I assume this first attempts valueOf and then rejects it because the result is the same array you started with. It then calls toString on Array, which seems to be universally implemented as a comma separated list of its values. For empty arrays like this one, that results in empty string.

Now we have '' == 0

11.9.3: The Abstract Equality Comparison Algorithm

If Type(x) is String and Type(y) is Number, return the result of the comparison ToNumber(x) == y

9.3.1 ToNumber Applied to the String Type

A StringNumericLiteral that is empty or contains only white space is converted to +0.

Now we have 0 == 0

11.9.3: The Abstract Equality Comparison Algorithm

If x is the same Number value as y, return true

Awesome. It's true. Pretty convoluted way of getting here though.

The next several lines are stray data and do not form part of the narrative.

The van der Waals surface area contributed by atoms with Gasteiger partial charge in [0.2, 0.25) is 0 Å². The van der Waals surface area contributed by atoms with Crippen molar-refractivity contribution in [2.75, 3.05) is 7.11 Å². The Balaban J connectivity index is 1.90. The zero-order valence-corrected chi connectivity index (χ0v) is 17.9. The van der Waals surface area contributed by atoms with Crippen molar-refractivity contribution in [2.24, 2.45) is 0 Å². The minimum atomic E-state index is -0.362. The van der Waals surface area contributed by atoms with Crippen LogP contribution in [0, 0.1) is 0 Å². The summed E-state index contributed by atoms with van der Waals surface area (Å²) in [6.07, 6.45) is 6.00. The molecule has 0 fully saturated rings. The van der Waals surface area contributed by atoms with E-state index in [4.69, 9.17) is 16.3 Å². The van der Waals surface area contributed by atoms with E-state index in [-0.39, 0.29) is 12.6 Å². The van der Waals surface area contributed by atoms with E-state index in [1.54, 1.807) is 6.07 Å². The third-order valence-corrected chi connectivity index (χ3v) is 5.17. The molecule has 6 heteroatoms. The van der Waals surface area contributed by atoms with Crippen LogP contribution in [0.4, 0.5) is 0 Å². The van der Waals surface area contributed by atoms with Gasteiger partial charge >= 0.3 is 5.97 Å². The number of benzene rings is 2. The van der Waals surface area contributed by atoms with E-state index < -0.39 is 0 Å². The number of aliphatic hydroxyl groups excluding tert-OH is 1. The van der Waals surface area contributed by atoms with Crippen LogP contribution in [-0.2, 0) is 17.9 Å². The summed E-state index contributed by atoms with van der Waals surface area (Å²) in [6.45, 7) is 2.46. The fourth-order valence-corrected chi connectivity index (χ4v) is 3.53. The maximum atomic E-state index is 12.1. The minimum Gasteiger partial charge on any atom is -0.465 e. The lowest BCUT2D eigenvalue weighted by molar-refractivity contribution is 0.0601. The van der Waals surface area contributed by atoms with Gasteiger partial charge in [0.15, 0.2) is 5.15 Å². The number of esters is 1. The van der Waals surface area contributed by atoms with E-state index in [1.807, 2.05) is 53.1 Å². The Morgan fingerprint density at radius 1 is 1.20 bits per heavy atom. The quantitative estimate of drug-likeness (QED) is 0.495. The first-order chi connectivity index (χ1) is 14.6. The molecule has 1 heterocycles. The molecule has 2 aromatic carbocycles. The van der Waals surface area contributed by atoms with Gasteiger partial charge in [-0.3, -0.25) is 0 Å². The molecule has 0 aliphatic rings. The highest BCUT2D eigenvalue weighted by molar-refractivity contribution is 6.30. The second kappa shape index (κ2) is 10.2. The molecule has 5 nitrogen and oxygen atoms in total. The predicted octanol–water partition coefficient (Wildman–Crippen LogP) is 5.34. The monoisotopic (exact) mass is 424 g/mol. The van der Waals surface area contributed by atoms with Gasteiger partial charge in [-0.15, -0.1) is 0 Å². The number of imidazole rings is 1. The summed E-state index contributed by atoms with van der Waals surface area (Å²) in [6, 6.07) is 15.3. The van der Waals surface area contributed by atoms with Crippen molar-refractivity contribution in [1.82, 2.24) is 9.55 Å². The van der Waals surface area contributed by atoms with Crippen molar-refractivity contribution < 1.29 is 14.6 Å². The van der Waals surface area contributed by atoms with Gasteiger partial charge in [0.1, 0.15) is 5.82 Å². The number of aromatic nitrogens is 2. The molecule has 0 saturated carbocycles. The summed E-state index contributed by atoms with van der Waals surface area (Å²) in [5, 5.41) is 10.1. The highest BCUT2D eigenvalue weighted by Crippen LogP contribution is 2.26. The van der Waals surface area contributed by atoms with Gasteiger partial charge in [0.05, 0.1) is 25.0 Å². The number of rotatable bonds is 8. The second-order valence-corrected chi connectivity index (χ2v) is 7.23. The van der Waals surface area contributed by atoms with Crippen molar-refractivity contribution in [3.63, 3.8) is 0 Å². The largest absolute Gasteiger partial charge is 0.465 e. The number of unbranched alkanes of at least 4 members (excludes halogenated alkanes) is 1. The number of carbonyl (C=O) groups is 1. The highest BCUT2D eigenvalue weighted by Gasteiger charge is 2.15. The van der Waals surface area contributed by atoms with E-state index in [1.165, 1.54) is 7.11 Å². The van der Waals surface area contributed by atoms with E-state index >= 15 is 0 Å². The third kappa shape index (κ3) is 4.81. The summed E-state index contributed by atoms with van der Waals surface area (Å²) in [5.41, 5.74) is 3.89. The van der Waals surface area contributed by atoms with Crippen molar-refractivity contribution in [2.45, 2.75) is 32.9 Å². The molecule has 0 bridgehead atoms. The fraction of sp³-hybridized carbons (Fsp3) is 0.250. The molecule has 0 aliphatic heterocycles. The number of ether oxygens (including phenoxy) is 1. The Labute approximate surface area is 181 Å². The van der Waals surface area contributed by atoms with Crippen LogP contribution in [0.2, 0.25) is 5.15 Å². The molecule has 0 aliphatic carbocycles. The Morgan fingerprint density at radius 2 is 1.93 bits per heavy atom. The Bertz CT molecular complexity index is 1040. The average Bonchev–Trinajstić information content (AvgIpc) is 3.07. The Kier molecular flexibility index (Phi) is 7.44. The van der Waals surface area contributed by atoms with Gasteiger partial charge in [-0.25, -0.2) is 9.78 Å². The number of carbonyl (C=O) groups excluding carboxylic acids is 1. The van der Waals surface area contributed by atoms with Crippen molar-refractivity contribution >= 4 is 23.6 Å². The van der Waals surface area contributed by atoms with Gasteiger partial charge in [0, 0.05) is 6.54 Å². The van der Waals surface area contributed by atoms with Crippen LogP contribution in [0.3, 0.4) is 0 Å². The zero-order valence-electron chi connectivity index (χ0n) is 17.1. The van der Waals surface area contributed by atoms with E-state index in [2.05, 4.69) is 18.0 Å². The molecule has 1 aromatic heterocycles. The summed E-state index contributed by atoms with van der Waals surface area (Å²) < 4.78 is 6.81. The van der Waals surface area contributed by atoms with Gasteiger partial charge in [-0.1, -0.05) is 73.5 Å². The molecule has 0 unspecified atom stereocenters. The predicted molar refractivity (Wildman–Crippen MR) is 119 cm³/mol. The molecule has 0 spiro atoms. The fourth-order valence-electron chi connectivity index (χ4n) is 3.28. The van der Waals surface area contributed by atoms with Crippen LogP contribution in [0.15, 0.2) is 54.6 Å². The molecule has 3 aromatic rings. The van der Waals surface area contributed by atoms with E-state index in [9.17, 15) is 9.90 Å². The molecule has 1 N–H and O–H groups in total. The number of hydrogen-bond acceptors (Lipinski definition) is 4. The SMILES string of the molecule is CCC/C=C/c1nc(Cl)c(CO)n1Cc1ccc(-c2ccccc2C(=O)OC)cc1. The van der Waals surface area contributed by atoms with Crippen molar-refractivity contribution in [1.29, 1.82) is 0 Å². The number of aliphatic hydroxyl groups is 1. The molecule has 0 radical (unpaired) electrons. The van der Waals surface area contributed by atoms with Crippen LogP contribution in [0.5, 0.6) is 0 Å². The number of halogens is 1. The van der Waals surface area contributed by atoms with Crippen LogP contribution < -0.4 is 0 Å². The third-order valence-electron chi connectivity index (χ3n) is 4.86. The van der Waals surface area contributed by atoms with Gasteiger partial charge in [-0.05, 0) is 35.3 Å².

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1  
So someone read the link in my comment :D . –  user1150525 May 11 '12 at 17:55
    
@BenniKa what comment? –  Nick Retallack May 11 '12 at 19:08
    
This is a spectacular answer. –  jmar777 May 11 '12 at 19:08
    
@NickRetallack you edited your answer quite often, in the beginning it was much like the link forums.whirlpool.net.au/archive/966449#r15310322 in my comment. Of course your answer is now much more detailed. –  user1150525 May 11 '12 at 19:11
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The confusion here is around the definition of "falsy" in JavaScript, which (contrary to popular belief) isn't the same as == false.

Falsy actually refers to a value that has a boolean equivalent of false, not an expression whose result == false. The only Falsy values in JavaScript are: false, 0, "", null, undefined, and NaN. So any of those values -- or any expression that evalutes to one of those values (like in an if statment or using the ternary operator) -- is falsy.